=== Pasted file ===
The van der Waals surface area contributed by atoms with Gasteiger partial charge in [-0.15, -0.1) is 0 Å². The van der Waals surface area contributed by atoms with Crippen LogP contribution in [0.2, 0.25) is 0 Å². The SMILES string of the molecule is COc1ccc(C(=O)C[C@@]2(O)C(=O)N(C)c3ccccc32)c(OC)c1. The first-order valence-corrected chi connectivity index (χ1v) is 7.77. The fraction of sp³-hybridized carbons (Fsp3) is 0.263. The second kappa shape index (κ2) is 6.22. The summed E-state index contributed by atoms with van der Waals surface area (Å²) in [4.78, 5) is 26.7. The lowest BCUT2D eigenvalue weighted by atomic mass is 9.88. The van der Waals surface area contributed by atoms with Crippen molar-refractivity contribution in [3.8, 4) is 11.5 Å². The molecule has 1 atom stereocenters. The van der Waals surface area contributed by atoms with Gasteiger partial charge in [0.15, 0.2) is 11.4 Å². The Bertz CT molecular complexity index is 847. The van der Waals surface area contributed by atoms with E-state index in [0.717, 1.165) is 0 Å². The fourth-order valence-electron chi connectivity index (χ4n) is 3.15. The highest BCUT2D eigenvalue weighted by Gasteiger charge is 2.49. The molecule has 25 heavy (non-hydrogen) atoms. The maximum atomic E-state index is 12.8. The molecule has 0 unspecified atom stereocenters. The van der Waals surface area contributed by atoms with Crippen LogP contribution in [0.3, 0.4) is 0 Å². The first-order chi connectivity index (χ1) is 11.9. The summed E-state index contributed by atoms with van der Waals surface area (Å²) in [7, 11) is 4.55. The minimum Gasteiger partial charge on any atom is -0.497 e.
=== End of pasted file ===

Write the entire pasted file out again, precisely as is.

The van der Waals surface area contributed by atoms with Gasteiger partial charge in [-0.15, -0.1) is 0 Å². The van der Waals surface area contributed by atoms with Crippen LogP contribution in [0.2, 0.25) is 0 Å². The SMILES string of the molecule is COc1ccc(C(=O)C[C@@]2(O)C(=O)N(C)c3ccccc32)c(OC)c1. The first-order valence-corrected chi connectivity index (χ1v) is 7.77. The fraction of sp³-hybridized carbons (Fsp3) is 0.263. The second kappa shape index (κ2) is 6.22. The summed E-state index contributed by atoms with van der Waals surface area (Å²) in [4.78, 5) is 26.7. The lowest BCUT2D eigenvalue weighted by atomic mass is 9.88. The van der Waals surface area contributed by atoms with Crippen molar-refractivity contribution in [3.8, 4) is 11.5 Å². The molecule has 1 atom stereocenters. The van der Waals surface area contributed by atoms with Gasteiger partial charge in [0.15, 0.2) is 11.4 Å². The Bertz CT molecular complexity index is 847. The van der Waals surface area contributed by atoms with E-state index in [0.717, 1.165) is 0 Å². The fourth-order valence-electron chi connectivity index (χ4n) is 3.15. The highest BCUT2D eigenvalue weighted by Gasteiger charge is 2.49. The molecule has 25 heavy (non-hydrogen) atoms. The maximum atomic E-state index is 12.8. The molecule has 0 unspecified atom stereocenters. The van der Waals surface area contributed by atoms with Crippen LogP contribution in [0.3, 0.4) is 0 Å². The first-order chi connectivity index (χ1) is 11.9. The summed E-state index contributed by atoms with van der Waals surface area (Å²) in [7, 11) is 4.55. The minimum Gasteiger partial charge on any atom is -0.497 e.